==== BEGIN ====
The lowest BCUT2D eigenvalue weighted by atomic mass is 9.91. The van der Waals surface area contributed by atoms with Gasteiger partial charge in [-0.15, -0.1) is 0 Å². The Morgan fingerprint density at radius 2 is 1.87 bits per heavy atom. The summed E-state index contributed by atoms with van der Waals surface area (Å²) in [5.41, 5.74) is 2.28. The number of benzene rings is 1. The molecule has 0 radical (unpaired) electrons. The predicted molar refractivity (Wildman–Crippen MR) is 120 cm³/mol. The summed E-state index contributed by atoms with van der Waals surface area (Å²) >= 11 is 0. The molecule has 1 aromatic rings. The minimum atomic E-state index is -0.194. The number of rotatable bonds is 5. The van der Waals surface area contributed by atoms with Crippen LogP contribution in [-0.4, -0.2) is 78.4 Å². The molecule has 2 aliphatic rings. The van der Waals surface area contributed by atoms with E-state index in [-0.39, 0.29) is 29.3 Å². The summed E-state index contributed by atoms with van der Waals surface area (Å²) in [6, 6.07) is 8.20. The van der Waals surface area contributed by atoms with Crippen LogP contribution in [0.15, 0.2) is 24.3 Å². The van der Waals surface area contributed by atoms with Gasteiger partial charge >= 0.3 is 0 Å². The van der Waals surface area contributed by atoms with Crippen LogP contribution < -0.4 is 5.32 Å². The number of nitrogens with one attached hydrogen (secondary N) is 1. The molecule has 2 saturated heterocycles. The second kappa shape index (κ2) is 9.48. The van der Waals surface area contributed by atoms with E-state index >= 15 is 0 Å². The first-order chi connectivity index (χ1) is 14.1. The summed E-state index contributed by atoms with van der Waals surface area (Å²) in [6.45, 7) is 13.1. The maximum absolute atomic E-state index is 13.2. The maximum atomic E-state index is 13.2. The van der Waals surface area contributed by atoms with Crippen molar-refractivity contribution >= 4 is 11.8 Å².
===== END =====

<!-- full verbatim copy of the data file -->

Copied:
The lowest BCUT2D eigenvalue weighted by atomic mass is 9.91. The van der Waals surface area contributed by atoms with Gasteiger partial charge in [-0.15, -0.1) is 0 Å². The Morgan fingerprint density at radius 2 is 1.87 bits per heavy atom. The summed E-state index contributed by atoms with van der Waals surface area (Å²) in [5.41, 5.74) is 2.28. The number of benzene rings is 1. The molecule has 0 radical (unpaired) electrons. The predicted molar refractivity (Wildman–Crippen MR) is 120 cm³/mol. The summed E-state index contributed by atoms with van der Waals surface area (Å²) >= 11 is 0. The molecule has 1 aromatic rings. The minimum atomic E-state index is -0.194. The number of rotatable bonds is 5. The van der Waals surface area contributed by atoms with Crippen LogP contribution in [-0.4, -0.2) is 78.4 Å². The molecule has 2 aliphatic rings. The van der Waals surface area contributed by atoms with E-state index in [-0.39, 0.29) is 29.3 Å². The summed E-state index contributed by atoms with van der Waals surface area (Å²) in [6, 6.07) is 8.20. The van der Waals surface area contributed by atoms with Crippen LogP contribution in [0.15, 0.2) is 24.3 Å². The van der Waals surface area contributed by atoms with Gasteiger partial charge >= 0.3 is 0 Å². The van der Waals surface area contributed by atoms with Crippen LogP contribution < -0.4 is 5.32 Å². The number of nitrogens with one attached hydrogen (secondary N) is 1. The molecule has 2 saturated heterocycles. The second kappa shape index (κ2) is 9.48. The van der Waals surface area contributed by atoms with E-state index >= 15 is 0 Å². The first-order chi connectivity index (χ1) is 14.1. The summed E-state index contributed by atoms with van der Waals surface area (Å²) in [6.45, 7) is 13.1. The maximum absolute atomic E-state index is 13.2. The maximum atomic E-state index is 13.2. The van der Waals surface area contributed by atoms with Crippen molar-refractivity contribution >= 4 is 11.8 Å².